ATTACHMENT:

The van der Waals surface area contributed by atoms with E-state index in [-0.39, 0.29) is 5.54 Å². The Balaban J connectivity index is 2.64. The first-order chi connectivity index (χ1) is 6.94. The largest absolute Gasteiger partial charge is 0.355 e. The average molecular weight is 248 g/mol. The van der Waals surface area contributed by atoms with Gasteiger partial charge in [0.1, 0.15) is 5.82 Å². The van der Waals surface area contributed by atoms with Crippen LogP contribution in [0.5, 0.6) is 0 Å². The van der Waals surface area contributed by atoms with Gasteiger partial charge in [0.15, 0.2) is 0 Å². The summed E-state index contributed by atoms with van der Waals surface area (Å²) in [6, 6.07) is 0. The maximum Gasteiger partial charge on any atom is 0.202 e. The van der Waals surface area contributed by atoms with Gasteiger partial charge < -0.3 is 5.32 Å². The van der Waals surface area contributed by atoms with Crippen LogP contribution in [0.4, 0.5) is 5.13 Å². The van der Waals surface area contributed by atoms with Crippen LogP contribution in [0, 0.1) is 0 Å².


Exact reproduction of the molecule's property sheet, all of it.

The van der Waals surface area contributed by atoms with E-state index in [-0.39, 0.29) is 5.54 Å². The Balaban J connectivity index is 2.64. The first-order chi connectivity index (χ1) is 6.94. The largest absolute Gasteiger partial charge is 0.355 e. The average molecular weight is 248 g/mol. The van der Waals surface area contributed by atoms with Gasteiger partial charge in [0.1, 0.15) is 5.82 Å². The van der Waals surface area contributed by atoms with Crippen LogP contribution in [0.5, 0.6) is 0 Å². The van der Waals surface area contributed by atoms with Gasteiger partial charge in [0.15, 0.2) is 0 Å². The summed E-state index contributed by atoms with van der Waals surface area (Å²) in [6, 6.07) is 0. The maximum Gasteiger partial charge on any atom is 0.202 e. The van der Waals surface area contributed by atoms with Gasteiger partial charge < -0.3 is 5.32 Å². The van der Waals surface area contributed by atoms with Crippen LogP contribution in [0.4, 0.5) is 5.13 Å². The van der Waals surface area contributed by atoms with Crippen LogP contribution in [0, 0.1) is 0 Å².